Except for the two people murmuring to each other on the other side of the tavern, they were alone. Usually the tavern was crowded this time in the evening, but Kristen welcomed the quiet. It enabled her to chat without being hollered at by a needy customer. She fingered the wet rag she’d brought with her when she joined him at the table.
He cleared his throat. “You’re serving tables one night when a family with young children comes in seeking refuge from Lord Felnor’s men. Feeling compassionate, you hide them in the basement. But, ten minutes later, Kornich enters with ten soldiers and demands to know the family’s whereabouts. If you don’t answer immediately, he’ll kill you. The catch is that Kornich has already set his tracker on the family. They’ll find them regardless. Do you tell or not?”
Kornich was Lord Felnor’s personal, god-blessed minion who could somehow trace people to their location. Kristen normally objected when Tobias brought the god-blessed into his ethical dilemma games. They always complicated the scenario and made it weird. This one was simple though.
“If Kornich is involved, I spill. No point dying for nothing.” Kristen crossed her arms, pleased with herself for answering quickly. Maybe he’d be impressed for once.
Tobias wrinkled his brow. “Really?”
Grimweld heard the weeping before he saw the distraught woman pushing through the throng milling about in the market. She stumbled up the steps toward where he stood guard at the citadel’s entrance. A small crowd followed her.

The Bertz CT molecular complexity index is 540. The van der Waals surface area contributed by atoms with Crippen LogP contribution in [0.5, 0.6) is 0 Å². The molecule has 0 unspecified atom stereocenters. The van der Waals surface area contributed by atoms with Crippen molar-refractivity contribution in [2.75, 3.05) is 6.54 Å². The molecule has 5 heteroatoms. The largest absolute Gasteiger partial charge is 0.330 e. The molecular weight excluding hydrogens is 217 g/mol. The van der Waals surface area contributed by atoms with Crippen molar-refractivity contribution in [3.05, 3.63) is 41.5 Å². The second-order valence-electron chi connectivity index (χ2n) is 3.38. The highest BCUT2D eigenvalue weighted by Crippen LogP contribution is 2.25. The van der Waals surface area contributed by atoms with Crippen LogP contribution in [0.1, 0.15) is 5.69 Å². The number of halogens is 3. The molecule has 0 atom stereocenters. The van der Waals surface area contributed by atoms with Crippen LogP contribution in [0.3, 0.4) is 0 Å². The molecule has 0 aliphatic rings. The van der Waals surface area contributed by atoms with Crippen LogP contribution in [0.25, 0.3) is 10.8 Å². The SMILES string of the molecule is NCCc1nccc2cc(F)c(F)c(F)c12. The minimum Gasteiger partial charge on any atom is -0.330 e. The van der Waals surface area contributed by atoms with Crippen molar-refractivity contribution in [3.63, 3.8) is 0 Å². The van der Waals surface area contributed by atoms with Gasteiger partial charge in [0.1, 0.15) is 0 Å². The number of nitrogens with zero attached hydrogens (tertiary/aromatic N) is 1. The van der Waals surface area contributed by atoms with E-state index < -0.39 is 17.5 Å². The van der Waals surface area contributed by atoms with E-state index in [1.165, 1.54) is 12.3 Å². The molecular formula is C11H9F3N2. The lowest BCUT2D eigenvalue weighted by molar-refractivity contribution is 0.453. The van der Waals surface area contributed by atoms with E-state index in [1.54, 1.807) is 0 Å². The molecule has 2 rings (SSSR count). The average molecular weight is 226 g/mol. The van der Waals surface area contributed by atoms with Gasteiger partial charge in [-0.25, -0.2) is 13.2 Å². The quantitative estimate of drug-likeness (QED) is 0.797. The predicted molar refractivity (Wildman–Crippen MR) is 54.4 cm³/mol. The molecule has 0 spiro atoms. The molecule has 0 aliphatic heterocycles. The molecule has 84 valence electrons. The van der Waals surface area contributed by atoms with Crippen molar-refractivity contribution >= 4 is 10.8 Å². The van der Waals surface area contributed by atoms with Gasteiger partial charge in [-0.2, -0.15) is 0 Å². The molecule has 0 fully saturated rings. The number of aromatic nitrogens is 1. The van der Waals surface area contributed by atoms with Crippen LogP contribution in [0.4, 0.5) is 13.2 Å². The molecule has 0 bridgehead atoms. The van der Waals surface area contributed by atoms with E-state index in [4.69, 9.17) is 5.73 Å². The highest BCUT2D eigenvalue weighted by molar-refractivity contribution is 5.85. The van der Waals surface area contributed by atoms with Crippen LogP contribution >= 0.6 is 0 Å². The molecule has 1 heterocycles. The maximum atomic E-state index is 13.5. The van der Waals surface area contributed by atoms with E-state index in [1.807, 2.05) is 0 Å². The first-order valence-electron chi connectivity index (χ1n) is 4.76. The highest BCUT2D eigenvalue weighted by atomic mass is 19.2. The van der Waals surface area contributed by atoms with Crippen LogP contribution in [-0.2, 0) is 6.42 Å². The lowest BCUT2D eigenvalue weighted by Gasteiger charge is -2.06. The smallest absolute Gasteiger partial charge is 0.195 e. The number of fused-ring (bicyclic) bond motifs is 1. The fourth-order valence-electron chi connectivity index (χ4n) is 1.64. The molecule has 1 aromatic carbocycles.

Grimweld readied himself. This was an opportunity to show the people how to be compassionate. To remind them that honor still existed in the war-racked lands of Morshan.
He stepped forward to meet the woman, who threw herself at his feet. She tried to stop sobbing long enough to speak. “My son … the gods be with my son …”
Grimweld knelt and removed his helmet, hoping that seeing his face would comfort her. He put his armored hand on her shoulder, conscious of the onlookers. “What happened?”
The woman shuddered. “We were coming home from the harvest festival last night with a couple friends when this—this thing lunged from the shadows. Ripped his throat open and left him to die!”
Grimweld considered the facts. “Where were you? Was this an animal? Human?” He paused. “One of the god-blessed?”
“We were in one of the alleys. I couldn’t tell whether the thing was god-blessed or not. It looked human from a distance, but it had the teeth of a jackal and the claws of a lion.” She grabbed his arm. “My son frequented some places he shouldn’t, but who doesn’t? He was a good lad, Herald! He needs the gods’ justice!”
“We will do what we can to bring him justice.” Grimweld stared her in the eyes. He needed to assure not only her, but also the growing crowd. “We built up this city for a reason, woman. We will not allow such beings to roam here unpunished.”
Serena could change the future.
Most days it wasn’t all that interesting. She’d see a potential future in her dreams where she’d break a pitcher or lose a button and, upon waking, simply take a different set of actions to avert the mishap. A far cry from the days of her youth when a warlord had tried to use her powers to win conquests. But Serena didn’t mind the slower pace. It was better when people’s lives didn’t rest on her ability to alter the future. She’d become accustomed to leisurely visions of village life.
But then she foresaw her son’s death.
Serena sat on the edge of her bed, the battered wood rough against her stout thighs. Bells rang in the distance as she rubbed her cheeks. She’d went through this routine of sitting on her cot and rubbing her face every morning when she was in the warlord’s employ. It helped her focus on changing the future. But she hadn’t needed to concentrate this hard for a while, and the circumstances were different. Wrinkles etched her cheeks after many years of living on the earth. Her hands had toughened from being a washwoman since her husband’s death.
And now the stakes were much more personal.